Barking Dogs

Winchester City Council receives many complaints about excessive dog barking that is causing a disturbance. Dogs usually bark because their owners are out and have left them at home alone. They will not usually bark whilst their owner is there, so the owner is usually unaware of the problem. If left on their own for longer periods, some dogs may resort to destructive behaviour and continuous barking or howling.

It is generally better not to keep a dog at home unless there is someone there to look after it, but it is appreciated that people have to work. Dogs are very sociable animals and become distressed if frequently left on their own. However, dogs do get used to a routine and if they have been well exercised before you have to go out for a short period, they may well sleep until you come back.

Dog psychologists have developed occupational toys for dogs, which they claim can keep a bored dog amused. It is also thought that leaving the radio on a station with plenty of talking (at a reasonable volume) keeps a dog occupied. More recent developments include an anti-bark collar which is worn around the dog's neck and releases a spray of lemon mist in front of the dog's nose when it barks. This is harmless to the dog and humans although it distracts the dog and prevents it from barking. It must be stressed that the use of any of these devices must be used correctly and with the advice of a professional.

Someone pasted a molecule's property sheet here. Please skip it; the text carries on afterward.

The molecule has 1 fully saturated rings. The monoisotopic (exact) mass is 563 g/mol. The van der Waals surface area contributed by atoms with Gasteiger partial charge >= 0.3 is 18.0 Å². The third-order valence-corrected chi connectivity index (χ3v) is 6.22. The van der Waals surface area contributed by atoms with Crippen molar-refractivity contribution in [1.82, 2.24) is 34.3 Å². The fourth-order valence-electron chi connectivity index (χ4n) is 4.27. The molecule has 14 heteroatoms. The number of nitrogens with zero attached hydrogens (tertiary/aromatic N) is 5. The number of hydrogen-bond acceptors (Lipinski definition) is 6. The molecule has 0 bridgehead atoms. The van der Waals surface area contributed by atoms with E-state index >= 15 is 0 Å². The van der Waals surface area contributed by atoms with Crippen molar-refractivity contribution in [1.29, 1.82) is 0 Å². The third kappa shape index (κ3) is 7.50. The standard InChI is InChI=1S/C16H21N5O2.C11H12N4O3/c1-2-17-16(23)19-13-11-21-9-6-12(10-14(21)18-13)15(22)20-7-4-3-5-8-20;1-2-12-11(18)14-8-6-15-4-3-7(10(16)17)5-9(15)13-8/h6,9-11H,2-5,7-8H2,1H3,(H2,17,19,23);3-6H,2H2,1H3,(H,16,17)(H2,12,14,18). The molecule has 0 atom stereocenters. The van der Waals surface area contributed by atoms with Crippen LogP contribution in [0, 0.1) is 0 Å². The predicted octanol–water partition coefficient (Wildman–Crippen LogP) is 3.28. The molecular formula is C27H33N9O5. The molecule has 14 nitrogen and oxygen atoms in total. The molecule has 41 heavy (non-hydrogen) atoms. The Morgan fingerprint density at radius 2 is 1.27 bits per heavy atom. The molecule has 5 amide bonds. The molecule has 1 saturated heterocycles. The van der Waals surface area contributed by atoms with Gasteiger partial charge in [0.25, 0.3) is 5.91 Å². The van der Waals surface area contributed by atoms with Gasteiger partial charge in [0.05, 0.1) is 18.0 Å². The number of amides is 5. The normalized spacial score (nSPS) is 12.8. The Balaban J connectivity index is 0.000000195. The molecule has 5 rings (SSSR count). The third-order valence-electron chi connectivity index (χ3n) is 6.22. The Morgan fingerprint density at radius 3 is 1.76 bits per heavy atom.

Dog owners may behave unreasonably, for instance by allowing their dogs to bark all day or night. If the nuisance persists the Council's Environmental Health department may become involved. The Environmental Health service has a duty to investigate complaints about barking dogs. Where the noise proves to cause a statutory nuisance to a neighbour under The Environmental Protection Act 1990, a Notice may be served on the person responsible for the dog or on the owner/occupier of the premises where the nuisance arises. Failure to comply with a Notice requiring the abatement of the noise can result in fines of up to £5000. Alternatively an individual may take private action against a neighbour.

Therefore, we ask dog owners to be considerate to their neighbours and ensure that their dogs do not bark excessively and cause a noise nuisance. Dog training can assist and there are local puppy training courses running in Winchester's District.

If you feel that your dog may be causing a problem with noise and you need advice on possible solutions then contact the Animal Welfare Officer (eh@winchester.gov.uk marked FAO Animal Welfare Officer).